Sunday, April 08, 2007
Gene Genie #4
Welcome to the 4th edition of Gene Genie: "A blog carnival on genes and gene-related diseases. We plan to cover the whole genome before 2082."
The first three editions are: Gene Genie #1 at Scienceroll, Gene Genie #2 at Sciencesque, and Gene Genie #3 at Genetics & Health.
Our first gene is called the hemochromatosis gene (HFE) [OMIM 235200]. Defects in this gene, located on chromosome 6 at p21.3, interfere with iron uptake and storage. Hsien Hsien Lei discusses a mutation that increases the risk of stroke [HFE Gene Associated with Three Times the Risk of Stroke]. She also discusses a new book by Sharon Moalem called Survival of the Sickest. It turns out that the first chapter covers hemochromatosis.
Steven F. Palter posts on a very sensitive topic—whether a patient wants to know if they carry a possibly lethal genetic mutation. For example, what if you are at risk for Huntington's disease and you simply do not want to know whether you will die in your 40's or not? That's fine as long as you don't have children but do you want to pass the defective gene to your children if you carry it? How can you have children without risk if you don't want to know whether you are a carrier or not? It turns out there's a way and Steven Palter explains how in Beyond Genetic & Prenatal Testing- Pre-embryo Testing - Hiding the Results From the Patient.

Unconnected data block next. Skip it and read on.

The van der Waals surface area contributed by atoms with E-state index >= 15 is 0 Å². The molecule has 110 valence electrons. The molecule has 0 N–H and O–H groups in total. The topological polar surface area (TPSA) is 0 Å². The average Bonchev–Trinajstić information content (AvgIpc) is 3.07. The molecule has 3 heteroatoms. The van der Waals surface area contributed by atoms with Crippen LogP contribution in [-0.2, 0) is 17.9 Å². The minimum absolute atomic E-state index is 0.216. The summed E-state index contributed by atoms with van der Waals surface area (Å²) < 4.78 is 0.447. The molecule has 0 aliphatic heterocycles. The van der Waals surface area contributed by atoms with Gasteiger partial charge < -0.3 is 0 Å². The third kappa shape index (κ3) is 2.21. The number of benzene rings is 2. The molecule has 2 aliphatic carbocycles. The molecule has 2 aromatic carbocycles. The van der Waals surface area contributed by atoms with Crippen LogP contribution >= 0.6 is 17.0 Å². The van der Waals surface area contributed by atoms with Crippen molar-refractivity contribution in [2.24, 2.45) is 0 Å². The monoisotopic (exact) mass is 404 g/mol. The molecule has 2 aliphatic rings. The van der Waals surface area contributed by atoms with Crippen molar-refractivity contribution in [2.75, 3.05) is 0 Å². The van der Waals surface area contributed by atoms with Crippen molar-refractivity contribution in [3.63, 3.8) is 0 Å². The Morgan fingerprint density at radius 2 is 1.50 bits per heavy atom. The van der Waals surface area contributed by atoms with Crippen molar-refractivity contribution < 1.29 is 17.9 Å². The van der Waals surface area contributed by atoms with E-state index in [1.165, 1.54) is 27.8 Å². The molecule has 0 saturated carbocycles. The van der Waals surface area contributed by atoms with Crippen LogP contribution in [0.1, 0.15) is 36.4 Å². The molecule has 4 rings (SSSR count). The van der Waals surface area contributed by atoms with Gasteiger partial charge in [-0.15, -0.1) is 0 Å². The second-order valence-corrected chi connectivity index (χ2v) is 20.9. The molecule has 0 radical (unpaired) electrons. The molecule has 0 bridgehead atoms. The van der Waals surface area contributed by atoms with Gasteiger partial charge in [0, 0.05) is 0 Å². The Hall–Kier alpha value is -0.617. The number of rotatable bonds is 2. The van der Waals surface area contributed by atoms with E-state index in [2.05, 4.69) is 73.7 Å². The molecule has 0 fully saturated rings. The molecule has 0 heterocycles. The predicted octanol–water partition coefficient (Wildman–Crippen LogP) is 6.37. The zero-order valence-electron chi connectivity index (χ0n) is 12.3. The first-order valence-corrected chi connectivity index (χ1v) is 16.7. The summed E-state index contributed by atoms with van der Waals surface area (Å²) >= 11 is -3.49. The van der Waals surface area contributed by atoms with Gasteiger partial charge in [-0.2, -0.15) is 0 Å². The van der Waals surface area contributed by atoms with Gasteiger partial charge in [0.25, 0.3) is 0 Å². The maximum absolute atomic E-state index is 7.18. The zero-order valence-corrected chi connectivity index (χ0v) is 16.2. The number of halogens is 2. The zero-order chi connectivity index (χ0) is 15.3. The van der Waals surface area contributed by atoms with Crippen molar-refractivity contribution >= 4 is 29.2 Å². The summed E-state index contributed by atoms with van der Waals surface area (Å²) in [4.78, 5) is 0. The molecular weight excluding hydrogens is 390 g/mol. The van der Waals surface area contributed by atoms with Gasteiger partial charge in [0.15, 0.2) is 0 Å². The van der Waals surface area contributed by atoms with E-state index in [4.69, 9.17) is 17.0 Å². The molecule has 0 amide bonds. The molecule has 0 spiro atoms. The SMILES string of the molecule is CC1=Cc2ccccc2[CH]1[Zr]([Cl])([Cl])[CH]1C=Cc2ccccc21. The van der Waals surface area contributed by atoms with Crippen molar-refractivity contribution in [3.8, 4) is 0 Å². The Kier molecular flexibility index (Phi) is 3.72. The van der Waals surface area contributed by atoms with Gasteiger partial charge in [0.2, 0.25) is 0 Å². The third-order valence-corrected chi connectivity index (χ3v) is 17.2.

Tim Erickson presents Random OMIM Search Term of the Day: ?Amber? posted at Sciencesque. In case you don't know about OMIM, it stands for Online Mendelian Inheritance in Man and it's quite possibly the best scientific database site on the internet. Anything you want to know about genetic disease in humans is there.
Tim's random search takes him to the DSPP gene on chromosome 4q21.3 and a fascinating, and slightly gory, discussion about tooth decay.
My own contributions are a summary of the number of genes on each human chromosome [Summary of Genes on Human Chromosomes, RNA Polymerase Genes in the Human Genome (POLR1A, POLR2A, POLR3A, POLR1B, POLR2B, POLR3B) and Genes for Hemophilia A & B and von Willebrand disease (F8, F9, VWF).
Altogether, we've discussed 11 more genes in this edition of Gene Genie. By my reckoning, that only leaves about 23,900 to go.